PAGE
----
D’Angelo Russell has had maturity issues all season long. He has had his moments with Byron Scott. He has had his Twitter beef with Lakers fans who want him to be something he is not, a hybrid Kobe/Magic NBA wonder child. What Russell is at the end of his rookie year is a mixed bag of talent, shooting, bad defense, casualness, silliness, immaturity and entitlement. He’s 20 years old. He was 19 years old when he took the bejeweled crown the Lakers handed him and forgot one small thing: dude, you have to earn it. But this new Russell story is more complicated then all the other Russell stories put together because, according to Baxter Holmes and Marc Stein of ESPN, it has bust the Lakers unity door into shreds. In a coordinated act of solidarity, no one on the team is talking to D’Angelo Russell. Holmes and Stein cited an incident in which no one sat with Russell at a breakfast meeting and Lou Williams is so pissed off that when Russell sat next to him in the locker room, he walked away.
There’s no way to get inside D’Angelo’s head. When he spoke to the media before the Heat game he said all the right things. He said he was “sick” about what happened. He said he wished he could take it back. He said he was sorry. He was sketchy on his Nick Young apology. Did he apologize and Nick Young walked away. Or has he not been able to apologize because, frankly, Nick Young has bigger issues. In any case, D’Angelo has to answer for his own adolescent behavior which he claims was not a prank. Very few believe he acted with malice. But his motivations are irrelevant. When you dot all the i’s and cross all the t’s, it comes down to this: he committed a locker room crime that triggered a nerve among professional athletes. A hotel room is a sacred space. Behavior on the road is private. You don’t go there, even for amusement.
The damage has yet to blow over. Collectively, it has infected the small community of brothers that comprise this young mismatched Lakers team. It’s the reason behind their weak showing in Utah. Russell’s “prank” roiled through the locker room with a line down the middle. Russell on one side, everyone else on the other.
According to ESPN, D’Angelo was talking to Nick Young in a hotel room, asking him some very personal questions about women he had contact with and Young, not suspecting he was being videotaped, answered the questions candidly while chilling on the couch, watching t.v. Why would he be suspicious? Russell was a teammate. Teammates protect one another. So Young revealed information that was best left private considering Young is engaged to Iggy Azalea. Somehow the video showed up online on a celebrity gossip site and Russell is being blamed. It was his phone. It was his video. It was his voice asking the questions. But he is going with the I have no idea how it got online. I didn’t do it.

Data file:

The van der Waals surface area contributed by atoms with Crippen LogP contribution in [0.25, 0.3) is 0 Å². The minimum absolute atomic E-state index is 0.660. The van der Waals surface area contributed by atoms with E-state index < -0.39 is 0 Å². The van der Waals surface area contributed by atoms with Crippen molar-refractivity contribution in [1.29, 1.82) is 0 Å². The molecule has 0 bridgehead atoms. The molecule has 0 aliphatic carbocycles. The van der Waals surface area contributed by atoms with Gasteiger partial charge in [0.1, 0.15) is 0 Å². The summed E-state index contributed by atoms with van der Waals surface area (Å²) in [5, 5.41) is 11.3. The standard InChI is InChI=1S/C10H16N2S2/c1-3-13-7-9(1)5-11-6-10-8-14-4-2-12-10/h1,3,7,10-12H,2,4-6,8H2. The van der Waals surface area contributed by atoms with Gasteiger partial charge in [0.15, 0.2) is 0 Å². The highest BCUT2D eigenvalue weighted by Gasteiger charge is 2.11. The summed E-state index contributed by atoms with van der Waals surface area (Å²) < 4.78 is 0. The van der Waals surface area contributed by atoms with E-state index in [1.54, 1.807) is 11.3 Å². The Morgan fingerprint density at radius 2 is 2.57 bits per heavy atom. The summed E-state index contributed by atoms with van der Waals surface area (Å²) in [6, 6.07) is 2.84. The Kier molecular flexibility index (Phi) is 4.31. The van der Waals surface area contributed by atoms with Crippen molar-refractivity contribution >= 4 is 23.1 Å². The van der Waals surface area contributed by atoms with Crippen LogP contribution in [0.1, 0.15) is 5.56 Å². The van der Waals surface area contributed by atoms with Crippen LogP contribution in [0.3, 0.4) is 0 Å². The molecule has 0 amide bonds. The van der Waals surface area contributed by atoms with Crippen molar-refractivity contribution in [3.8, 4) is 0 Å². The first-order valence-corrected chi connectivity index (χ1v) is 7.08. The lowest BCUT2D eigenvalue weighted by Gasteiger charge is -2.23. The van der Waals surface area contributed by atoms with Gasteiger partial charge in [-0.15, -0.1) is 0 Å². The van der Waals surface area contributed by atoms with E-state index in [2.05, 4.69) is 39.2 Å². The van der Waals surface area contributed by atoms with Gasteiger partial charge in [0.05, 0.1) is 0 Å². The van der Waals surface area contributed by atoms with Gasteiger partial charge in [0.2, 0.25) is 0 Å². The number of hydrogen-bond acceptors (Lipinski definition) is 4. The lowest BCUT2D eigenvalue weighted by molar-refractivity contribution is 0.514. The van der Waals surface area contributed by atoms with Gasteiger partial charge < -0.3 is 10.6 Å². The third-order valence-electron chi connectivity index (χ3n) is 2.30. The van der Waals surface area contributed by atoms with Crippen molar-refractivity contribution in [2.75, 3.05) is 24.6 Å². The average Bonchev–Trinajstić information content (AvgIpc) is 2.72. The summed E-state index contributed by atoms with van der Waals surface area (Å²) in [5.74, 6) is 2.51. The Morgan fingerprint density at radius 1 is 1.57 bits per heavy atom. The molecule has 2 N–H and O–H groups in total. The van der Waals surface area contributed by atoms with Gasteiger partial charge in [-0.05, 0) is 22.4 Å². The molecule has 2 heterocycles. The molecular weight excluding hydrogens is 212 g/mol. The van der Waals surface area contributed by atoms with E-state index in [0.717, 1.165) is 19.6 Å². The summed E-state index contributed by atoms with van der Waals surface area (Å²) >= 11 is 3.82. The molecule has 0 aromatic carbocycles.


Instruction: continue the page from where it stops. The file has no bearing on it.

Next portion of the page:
That took an already fragile locker room into a hell freezes over before we trust you again locker room. There’s a certain irony that it was Nick Young that Russell betrayed. Young is the happy go lucky, not very serious about my NBA career teammate. Happiness is his calling card. And trust. But Russell played him. He set him up. It was premeditated and the worst part was Russell had no second thoughts about using Young in this video for something down the line. It may not have been online humiliation that would lead to trouble at home. But he did it for a reason. That reason has struck a nerve with people and is one more reminder that Russell often acts like a high-school boy in a man’s world. It thrust the Lakers into chaos. The problem is a pretty basic one from a basketball point of view. Russell is the point guard. He is distributing the ball. This cold freeze has no other consequence but to create more chaos and tension.
Byron Scott refused to talk about it at shoot-around, saying it was an internal matter that was being handled appropriately. Truthfully, this is not a new story. The video upload was last week. But the ramifications of it are just settling in, like a continually annoying dripping faucet. Across the sports landscape, Russell’s reputation is taking a beating. Repeatedly, he was booed in the first half of the game against Miami.
Usually in cases like this, there is a lot of hysteria but not much concrete evidence of what next.
Should Russell be trusted again? Should the Lakers pull a trade for Jahlil Okafor, who the 76ers want to move, and cut their ties with Russell, not because of this incident primarily, but that it frames the entire D’Angelo Russell story? Will Russell’s presence inhibit the Lakers on the free agent market? Russell isn’t good enough yet for his talent to overwhelm his mistakes, for him to be blanketly forgiven. And there is that February quote where Byron Scott said that sometimes Russell acts like he’s 14. The best thing for Russell, even as he fights growing up, is for him to be accountable and for the Lakers not to fix it.
Two weeks to the day before Kobe Bryant’s last game, it’s surreal. On the one hand you have the Lakers franchise leader leaving the game for good, a player applauded because of his intensity and commitment and toughness. And on the other hand you have a kid who has exhibited through his attitude, play and demeanor he is not quite ready for the ups and down of the NBA. Often, he doesn’t understand he is a paid professional and he has to act like one. College is in the past. But then again, there is something very Dwight Howard-esque about it, Russell so invested in his pranks.
Sources have said the Lakers are not going to intervene but they are disappointed. Of course they are. They sold Russell as a Magic Johnson prototype. The Lakers are always one step behind the curve. What happens next?
The locker room has its own set of judges and prosecutors and penalties. They are in control now.
photo via llananba